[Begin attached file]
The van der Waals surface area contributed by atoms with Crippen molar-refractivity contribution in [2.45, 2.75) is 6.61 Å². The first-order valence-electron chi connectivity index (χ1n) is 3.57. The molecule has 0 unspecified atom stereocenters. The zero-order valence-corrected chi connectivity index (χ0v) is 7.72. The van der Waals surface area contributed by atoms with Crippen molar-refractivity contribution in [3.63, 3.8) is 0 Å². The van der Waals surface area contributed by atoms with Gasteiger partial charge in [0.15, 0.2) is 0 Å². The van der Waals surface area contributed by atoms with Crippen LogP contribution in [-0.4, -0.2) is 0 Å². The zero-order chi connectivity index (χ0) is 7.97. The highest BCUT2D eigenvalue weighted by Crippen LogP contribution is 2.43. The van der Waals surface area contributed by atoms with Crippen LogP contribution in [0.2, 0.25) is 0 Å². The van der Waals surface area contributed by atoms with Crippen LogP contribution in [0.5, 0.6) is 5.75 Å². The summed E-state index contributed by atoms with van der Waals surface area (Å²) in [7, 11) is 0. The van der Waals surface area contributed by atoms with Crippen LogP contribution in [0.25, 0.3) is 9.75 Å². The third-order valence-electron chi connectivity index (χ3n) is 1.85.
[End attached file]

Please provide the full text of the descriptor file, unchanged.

The van der Waals surface area contributed by atoms with Crippen molar-refractivity contribution in [2.45, 2.75) is 6.61 Å². The first-order valence-electron chi connectivity index (χ1n) is 3.57. The molecule has 0 unspecified atom stereocenters. The zero-order valence-corrected chi connectivity index (χ0v) is 7.72. The van der Waals surface area contributed by atoms with Crippen molar-refractivity contribution in [3.63, 3.8) is 0 Å². The van der Waals surface area contributed by atoms with Gasteiger partial charge in [0.15, 0.2) is 0 Å². The van der Waals surface area contributed by atoms with Crippen LogP contribution in [-0.4, -0.2) is 0 Å². The zero-order chi connectivity index (χ0) is 7.97. The highest BCUT2D eigenvalue weighted by Crippen LogP contribution is 2.43. The van der Waals surface area contributed by atoms with Crippen LogP contribution in [0.2, 0.25) is 0 Å². The van der Waals surface area contributed by atoms with Crippen LogP contribution in [0.5, 0.6) is 5.75 Å². The summed E-state index contributed by atoms with van der Waals surface area (Å²) in [7, 11) is 0. The van der Waals surface area contributed by atoms with Crippen LogP contribution in [0.25, 0.3) is 9.75 Å². The third-order valence-electron chi connectivity index (χ3n) is 1.85.